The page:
One that is long overdue

April 17, 2007 at 12:11 am 5 comments

I dont know why I haven’t posted this note before, but I guess now is as good a time as any.

As some of you may know, I spend much of my free time at an orphanage on the east side of Seoul.  It is quite an experience, and I could proabably write a blog devoted exclusively to what goes on there.  But one thing does stand out:

My friend Josh introduced me to the kids there.  Incidentially, he and I worked together at a summer camp in Pennsylania a few years ago.  I had been in Seoul for about 5 months before I managed to go with him to the orphanage.  Josh came to Korea over a year before I did, and started hanging out at Myungjin (the orphanage’s name) then.  He had developed deep relationships with those kids.

After I had started going there for a few weeks, I had one of those lasting experiences – the kind that life lessons are really built on.  The boys were going to bed, and they started pleading with me “기도!” (Ki-do).  I wasn’t sure what they were talking about, but a hand guesture went a long to teaching me a new word.  One boy held is hands together – and it hit me:  기도 means “to pray.”  Soon, more than one boy was chanting it over and over again.  It wasn’t a complete surprise.  The orphanage is conected to a smal Christian organization.  The kids have chapel every Wedensday and go to church Sunday mornings.  And as a camp counsellor for a Christian camp, I have prayed with alot of kids before bed.  I was pretty sure I knew how to handle it.

My plan was to get all the boys (there were maybe 10 in the room) to get on their mats. Side note: Beds are not all that common for Koreans.  Many people sleep on a mat, directly on the floor.  Once everyone was under the covers and quiet, I was going to begin a simple, genaral prayer.

That wasn’t what they expected.  Each boy wanted me to pray with them individually.  So I did.  And then I went home musing over that experience….

Prayer is one of those things that is really hard to understand fully.  There is a journey in learning about what it is and why we do it.  But that night, those boys showed me something remarkable.  Not many children are all that keen on praying unless they are raised with it being a habit.  I was struck that these kids who really are rasing each other felt such a burning desire to pray. Not only were they DEMANDING that I pray with them, but they entered into it knowing full well that they weren’t going to understand a word of what I said.  That is what really impacted me.  I can’t imagine many situations where someone would intentionally thrust themselves into a language situation where there was zero chance of comprehension.  Not understanding a language can be a frustrating and overwhelming experiece – that I know!  Yet these kids were willing.  I think they understand something about the power of prayer that I was missing.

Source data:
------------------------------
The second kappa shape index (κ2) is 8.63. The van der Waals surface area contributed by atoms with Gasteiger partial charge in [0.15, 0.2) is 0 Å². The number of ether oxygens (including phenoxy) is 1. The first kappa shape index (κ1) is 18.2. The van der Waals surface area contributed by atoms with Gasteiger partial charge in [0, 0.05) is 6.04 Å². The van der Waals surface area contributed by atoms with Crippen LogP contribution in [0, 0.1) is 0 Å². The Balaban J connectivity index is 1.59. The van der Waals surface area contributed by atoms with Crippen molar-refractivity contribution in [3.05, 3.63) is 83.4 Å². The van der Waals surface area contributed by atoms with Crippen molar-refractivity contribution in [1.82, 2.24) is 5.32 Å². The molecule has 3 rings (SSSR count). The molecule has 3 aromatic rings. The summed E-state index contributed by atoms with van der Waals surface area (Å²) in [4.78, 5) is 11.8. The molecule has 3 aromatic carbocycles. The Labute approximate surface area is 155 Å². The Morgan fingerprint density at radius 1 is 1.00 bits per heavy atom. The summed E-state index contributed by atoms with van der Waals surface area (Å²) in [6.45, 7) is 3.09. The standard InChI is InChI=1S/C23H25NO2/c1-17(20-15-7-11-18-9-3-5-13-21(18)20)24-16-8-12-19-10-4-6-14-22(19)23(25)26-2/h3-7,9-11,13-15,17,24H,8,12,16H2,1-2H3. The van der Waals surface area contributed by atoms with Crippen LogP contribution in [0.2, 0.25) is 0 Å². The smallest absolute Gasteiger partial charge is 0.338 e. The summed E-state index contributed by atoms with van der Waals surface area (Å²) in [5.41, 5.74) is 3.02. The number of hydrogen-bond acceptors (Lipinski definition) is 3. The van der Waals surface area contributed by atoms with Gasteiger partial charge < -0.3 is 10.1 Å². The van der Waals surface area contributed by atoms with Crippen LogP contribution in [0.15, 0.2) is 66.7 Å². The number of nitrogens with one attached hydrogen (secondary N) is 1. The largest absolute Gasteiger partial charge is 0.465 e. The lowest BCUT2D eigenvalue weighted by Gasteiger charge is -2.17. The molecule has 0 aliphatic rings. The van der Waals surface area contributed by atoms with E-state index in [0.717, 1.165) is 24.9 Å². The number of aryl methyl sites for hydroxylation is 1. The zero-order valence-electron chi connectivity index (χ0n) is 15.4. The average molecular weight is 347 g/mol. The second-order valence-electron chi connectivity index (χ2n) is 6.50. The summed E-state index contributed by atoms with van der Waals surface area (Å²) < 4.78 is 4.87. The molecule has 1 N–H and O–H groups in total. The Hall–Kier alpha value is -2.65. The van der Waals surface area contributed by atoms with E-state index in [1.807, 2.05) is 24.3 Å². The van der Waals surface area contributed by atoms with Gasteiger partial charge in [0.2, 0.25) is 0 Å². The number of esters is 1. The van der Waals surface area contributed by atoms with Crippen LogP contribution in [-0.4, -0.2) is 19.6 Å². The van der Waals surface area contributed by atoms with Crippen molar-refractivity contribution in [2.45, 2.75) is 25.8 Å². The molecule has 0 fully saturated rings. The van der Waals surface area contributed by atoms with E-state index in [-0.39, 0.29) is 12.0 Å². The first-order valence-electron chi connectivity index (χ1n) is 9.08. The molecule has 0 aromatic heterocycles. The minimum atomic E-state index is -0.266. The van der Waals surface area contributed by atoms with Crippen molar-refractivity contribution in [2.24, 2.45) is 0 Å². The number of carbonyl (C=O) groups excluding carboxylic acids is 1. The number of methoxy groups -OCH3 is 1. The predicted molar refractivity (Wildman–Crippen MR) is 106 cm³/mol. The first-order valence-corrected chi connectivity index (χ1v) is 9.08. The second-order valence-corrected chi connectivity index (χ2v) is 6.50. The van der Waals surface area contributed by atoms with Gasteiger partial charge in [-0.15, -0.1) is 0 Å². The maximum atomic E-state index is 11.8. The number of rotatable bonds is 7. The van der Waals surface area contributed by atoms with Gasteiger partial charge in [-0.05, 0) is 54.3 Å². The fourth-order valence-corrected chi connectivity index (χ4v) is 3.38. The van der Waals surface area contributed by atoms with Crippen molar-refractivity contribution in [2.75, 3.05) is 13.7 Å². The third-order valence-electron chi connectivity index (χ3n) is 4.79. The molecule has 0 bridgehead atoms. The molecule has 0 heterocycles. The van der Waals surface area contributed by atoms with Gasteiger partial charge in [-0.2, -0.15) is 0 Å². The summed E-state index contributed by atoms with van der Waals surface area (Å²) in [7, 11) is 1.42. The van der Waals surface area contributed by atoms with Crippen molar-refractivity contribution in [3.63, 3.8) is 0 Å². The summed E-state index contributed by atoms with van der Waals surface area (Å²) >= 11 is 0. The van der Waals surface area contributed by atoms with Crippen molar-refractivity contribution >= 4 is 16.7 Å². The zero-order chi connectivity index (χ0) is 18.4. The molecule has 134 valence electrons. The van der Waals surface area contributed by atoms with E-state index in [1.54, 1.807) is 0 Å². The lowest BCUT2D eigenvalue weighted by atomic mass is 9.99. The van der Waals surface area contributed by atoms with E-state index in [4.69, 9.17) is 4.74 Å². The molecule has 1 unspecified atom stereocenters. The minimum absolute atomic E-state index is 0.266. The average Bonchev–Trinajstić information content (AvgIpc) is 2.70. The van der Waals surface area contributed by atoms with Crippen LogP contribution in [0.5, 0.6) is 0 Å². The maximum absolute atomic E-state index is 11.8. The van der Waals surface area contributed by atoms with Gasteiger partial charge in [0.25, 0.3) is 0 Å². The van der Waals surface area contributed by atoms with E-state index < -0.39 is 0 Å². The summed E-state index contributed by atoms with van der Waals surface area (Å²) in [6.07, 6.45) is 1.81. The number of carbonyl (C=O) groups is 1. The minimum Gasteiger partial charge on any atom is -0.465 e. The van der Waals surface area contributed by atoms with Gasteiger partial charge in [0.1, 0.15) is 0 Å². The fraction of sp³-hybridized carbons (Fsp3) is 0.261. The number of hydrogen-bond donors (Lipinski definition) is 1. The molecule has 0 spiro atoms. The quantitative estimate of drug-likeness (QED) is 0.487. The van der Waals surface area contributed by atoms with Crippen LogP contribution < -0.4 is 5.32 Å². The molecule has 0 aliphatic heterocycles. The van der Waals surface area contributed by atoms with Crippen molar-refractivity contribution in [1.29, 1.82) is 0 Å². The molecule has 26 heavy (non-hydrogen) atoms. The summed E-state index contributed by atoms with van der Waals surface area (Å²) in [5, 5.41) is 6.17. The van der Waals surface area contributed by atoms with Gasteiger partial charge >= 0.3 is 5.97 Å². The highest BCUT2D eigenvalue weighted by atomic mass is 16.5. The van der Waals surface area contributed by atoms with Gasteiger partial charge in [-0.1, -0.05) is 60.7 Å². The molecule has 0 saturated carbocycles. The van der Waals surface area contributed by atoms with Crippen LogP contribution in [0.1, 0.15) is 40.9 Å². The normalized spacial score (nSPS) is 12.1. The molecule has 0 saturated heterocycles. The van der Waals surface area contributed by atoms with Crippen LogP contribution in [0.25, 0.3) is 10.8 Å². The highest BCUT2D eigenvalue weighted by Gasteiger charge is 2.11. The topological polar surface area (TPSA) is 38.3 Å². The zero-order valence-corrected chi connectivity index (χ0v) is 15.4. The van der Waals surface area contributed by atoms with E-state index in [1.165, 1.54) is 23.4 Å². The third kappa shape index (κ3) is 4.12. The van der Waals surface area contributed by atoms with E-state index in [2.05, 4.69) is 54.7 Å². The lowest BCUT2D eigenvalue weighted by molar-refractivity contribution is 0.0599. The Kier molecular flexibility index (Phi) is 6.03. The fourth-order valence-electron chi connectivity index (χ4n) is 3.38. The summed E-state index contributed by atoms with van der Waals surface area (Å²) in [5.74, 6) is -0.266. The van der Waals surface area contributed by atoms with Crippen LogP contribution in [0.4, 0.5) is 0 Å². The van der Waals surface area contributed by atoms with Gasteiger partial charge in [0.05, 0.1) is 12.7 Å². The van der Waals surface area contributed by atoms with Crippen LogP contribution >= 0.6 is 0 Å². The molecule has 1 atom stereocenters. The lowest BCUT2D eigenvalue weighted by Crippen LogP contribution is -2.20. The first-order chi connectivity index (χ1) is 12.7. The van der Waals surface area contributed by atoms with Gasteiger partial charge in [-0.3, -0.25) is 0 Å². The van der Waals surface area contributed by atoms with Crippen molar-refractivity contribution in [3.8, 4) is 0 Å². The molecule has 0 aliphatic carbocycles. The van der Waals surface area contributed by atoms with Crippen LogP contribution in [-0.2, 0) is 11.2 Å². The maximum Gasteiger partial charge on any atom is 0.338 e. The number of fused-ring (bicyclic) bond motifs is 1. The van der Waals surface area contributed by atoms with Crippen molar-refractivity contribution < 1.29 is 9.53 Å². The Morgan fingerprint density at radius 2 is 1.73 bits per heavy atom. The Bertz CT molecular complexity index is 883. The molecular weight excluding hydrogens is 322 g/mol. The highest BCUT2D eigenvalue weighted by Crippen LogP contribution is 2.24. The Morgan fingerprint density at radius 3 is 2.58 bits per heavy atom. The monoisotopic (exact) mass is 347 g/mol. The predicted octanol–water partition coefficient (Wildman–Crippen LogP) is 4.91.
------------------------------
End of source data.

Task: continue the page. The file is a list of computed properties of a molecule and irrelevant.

If they didn’t feel like the prayers of me or Josh (who I later found out had started this tradition) could be effective, then they wouldn’t ask for them.  The point is they knew that they needed prayer-that it was important.  They knew that despite the language barier, God still heard the prayers, and it mattered for them.  They knew that God answers prayer.  They simply trust in the power of prayer in a way only children can, completely removed of all the chaff that adults build up around things like that.

So – pray for those kids at Myungjin.  Pray that they can see God’s hand at work in their lives each day.  Pray that they would be able to develop high quality relationships with others in spite fo the abandonment that hangs over their lives.  Pray that they can learn to see God as their Abba, Father.

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Entry filed under: Living.

The untold story Seoul Land….

5 Comments Add your own

  • 1. Mom & Debi  |  April 17, 2007 at 6:32 am

    We are at Panera for our weekly “prayer partner” meeting and reading your blog to help us get ready to come see you. What a perfect topic this entry was to tenderize our hearts today! We will pray for you and your small friends.

  • 2. rachelle  |  April 19, 2007 at 3:37 pm

    wow.. austin.. that was a good one…. i’m really glad you guys prayed with them.. it makes me happy..
    -r

  • 3. Rachell  |  April 20, 2007 at 10:58 pm

    Hey~ That sounds….beautiful.

    I just finished looking at your pictures. Some made me gasp. Amazing. Some made me giggle.

    A lot helped me to process and experience my experience.

    Does that make sense? Okay.

    I’m happy I met you! See you again.

  • 4. liz  |  April 30, 2007 at 11:12 pm

    Austin,
    man, that was really powerful. Praise God for all the ways He works…all in ways He glorifies Himself! Thanks for sharing about the prayer time at Myungjin. Being there for the first time today made reading your essay more meaningful..I could actually picture the kids waiting for their turns to pray. Keep writing and keep being impacted. By the way, I got to your blog by way of Rachelle’s!

    ~liz

  • 5. a  |  June 14, 2007 at 8:16 am

    i question whether they really understand and put such meaning to the praying that you describe(especially if they can’t understand dwhat you are saying, could it be that they just really enjoy and relish the one on one individual time as it makes them feel special/loved that you have this tradition with them?

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